That scream in my head is so dramatic.

Funnily enough, revisiting those scenes that were so big in my head, now reduced themselves on the page. Same with the epic Halloween scene that I had a weakness for, where I recalled Peter and Kitty bonding, but in my mind, it was with words and not through their (epic) dance-off. In reality, I only laughed at the memory of laughing while rereading.

But still, we have to share them moves:

“Our big finish is splits, with our arms crossed for emphasis.
Peter’s bowled over, laughing his head off. He claps and claps and stomps his feet.
When it’s over, I try to catch my breath and manage to say, “Okay, you’re up, Kavinsky.”
“I can’t,” Peter gasps. “How do I follow a performance like that? Kitty, will you teach me that pop-and-lock move?”
Kitty gets shy all of a sudden. She sits on her hands and looks at him through her lashes and shakes her head.
“Please, please?” he asks.
Kitty finally caves in—I think she just wanted to make him work for it. I watch them dance all afternoon, my little sister the ninja and my pretend boyfriend Spider-Man. First I laugh, but then a worrying thought comes out of nowhere—I can’t let Kitty get too attached to Peter. This is temporary. The way Kitty looks at him, so adoringly, like he’s her hero. . . .”

Honestly so, so mad the movie missed this epic opportunity to show them off like this...

• I have to circle back on Lara Jean and Peter way back to her first letter because I didn't remember a thing she wrote, so I have to say I was beyond impressed with thirteen-year-old LJ:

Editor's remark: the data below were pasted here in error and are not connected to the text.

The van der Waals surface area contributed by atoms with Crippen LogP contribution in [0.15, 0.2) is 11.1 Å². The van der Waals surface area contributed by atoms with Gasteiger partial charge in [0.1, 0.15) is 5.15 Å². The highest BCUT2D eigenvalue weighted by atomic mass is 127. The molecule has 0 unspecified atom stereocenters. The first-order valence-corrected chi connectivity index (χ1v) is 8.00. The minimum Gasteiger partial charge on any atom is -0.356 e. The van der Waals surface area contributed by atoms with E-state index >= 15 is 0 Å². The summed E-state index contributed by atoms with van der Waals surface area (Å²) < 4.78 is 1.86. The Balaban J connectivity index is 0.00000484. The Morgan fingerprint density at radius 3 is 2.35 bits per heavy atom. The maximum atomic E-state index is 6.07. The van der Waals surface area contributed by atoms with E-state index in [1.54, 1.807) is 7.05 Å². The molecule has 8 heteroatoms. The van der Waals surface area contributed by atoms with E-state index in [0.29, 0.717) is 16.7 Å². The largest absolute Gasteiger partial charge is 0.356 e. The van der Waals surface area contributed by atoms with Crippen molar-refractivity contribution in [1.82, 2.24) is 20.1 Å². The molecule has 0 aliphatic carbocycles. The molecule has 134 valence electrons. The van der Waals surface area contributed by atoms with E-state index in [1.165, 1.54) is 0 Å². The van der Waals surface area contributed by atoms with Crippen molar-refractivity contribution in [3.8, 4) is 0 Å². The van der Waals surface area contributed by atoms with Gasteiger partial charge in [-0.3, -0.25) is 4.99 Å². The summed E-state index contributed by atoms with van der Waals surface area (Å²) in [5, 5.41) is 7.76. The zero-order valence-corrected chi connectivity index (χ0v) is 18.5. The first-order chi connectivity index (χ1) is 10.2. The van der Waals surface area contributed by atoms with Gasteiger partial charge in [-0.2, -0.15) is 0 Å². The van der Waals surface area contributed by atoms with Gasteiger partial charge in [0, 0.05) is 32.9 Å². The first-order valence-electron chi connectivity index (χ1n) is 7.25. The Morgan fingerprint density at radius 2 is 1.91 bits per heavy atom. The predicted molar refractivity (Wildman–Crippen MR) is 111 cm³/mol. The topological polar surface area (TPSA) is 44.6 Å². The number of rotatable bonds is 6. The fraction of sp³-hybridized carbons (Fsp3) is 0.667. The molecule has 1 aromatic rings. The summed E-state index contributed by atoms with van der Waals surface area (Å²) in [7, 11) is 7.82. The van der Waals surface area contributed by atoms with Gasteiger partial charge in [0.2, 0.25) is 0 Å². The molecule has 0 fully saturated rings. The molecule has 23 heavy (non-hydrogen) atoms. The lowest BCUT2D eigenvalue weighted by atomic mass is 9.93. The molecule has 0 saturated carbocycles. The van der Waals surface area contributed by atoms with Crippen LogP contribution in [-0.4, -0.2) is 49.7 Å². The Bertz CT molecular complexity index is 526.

“And now that the year is almost over, I know for sure that I am also over you. I’m immune to you now, Peter. I’m really proud to say that I’m the only girl in this school who has been immunized to the charms of Peter Kavinsky. All because I had a really bad dose of you in seventh grade and most of eighth. Now I never ever have to worry about catching you again. What a relief! I bet if I did ever kiss you again, I would definitely catch something, and it wouldn’t be love. It would be an STD!”


I low-key piqued at future Lara Jean in Always and Forever, Lara Jean because she had the perfect opportunity to revisit this letter she wrote to her seemingly dream-boy to catch her reaction now, and it was totally brushed aside. The timing was perfect, as well, given her confused state on how things will move forward, she could've gone back to how it all started.

• Since this book chronicles the start of Lara Jean's thing with Peter, it now makes sense as to why in the following books LJ is constantly on his case, bickering and teasing, given that is how they started out. They're pretty much hate-to-love, at this point.

“I think throwing Peter off guard could be a fun hobby for me.”

Since Peter K.'s confidence depends upon the approval of others, they start hitting it off when Lara Jean gets along well with Peter's lacrosse team buddies. Also, of course, his mother's approval.

Personally, I really came to appreciate the tiny gestures and acts of kindness Peter extended towards Lara Jean, even something as simple as holding her backpack for her. Or that incomparable scene of him coming over to Lara Jean's to invite her to a game, which leads to him helping out with the cupcakes for Kitty’s PTA bake sale, featuring that one moment that makes everyone stop for a beat:

“Well, if it’s for Kitty, then Kitty should be helping.” Peter hops off the stool and comes up to me and slides his hands around my waist and tries to untie my apron strings. “Where is the kid?”
I stare at him. “What . . . are you doing?”
Peter looks at me like I’m a dummy. “I need an apron too if I’m going to help. I’m not trying to get my clothes all messed up.”

Kitchen scenes with getting all up in each other's personal space GET TO ME. I can't help but think of this moment with Noora and William from Skam when he's preparing her cocoa drink and subtly leans over: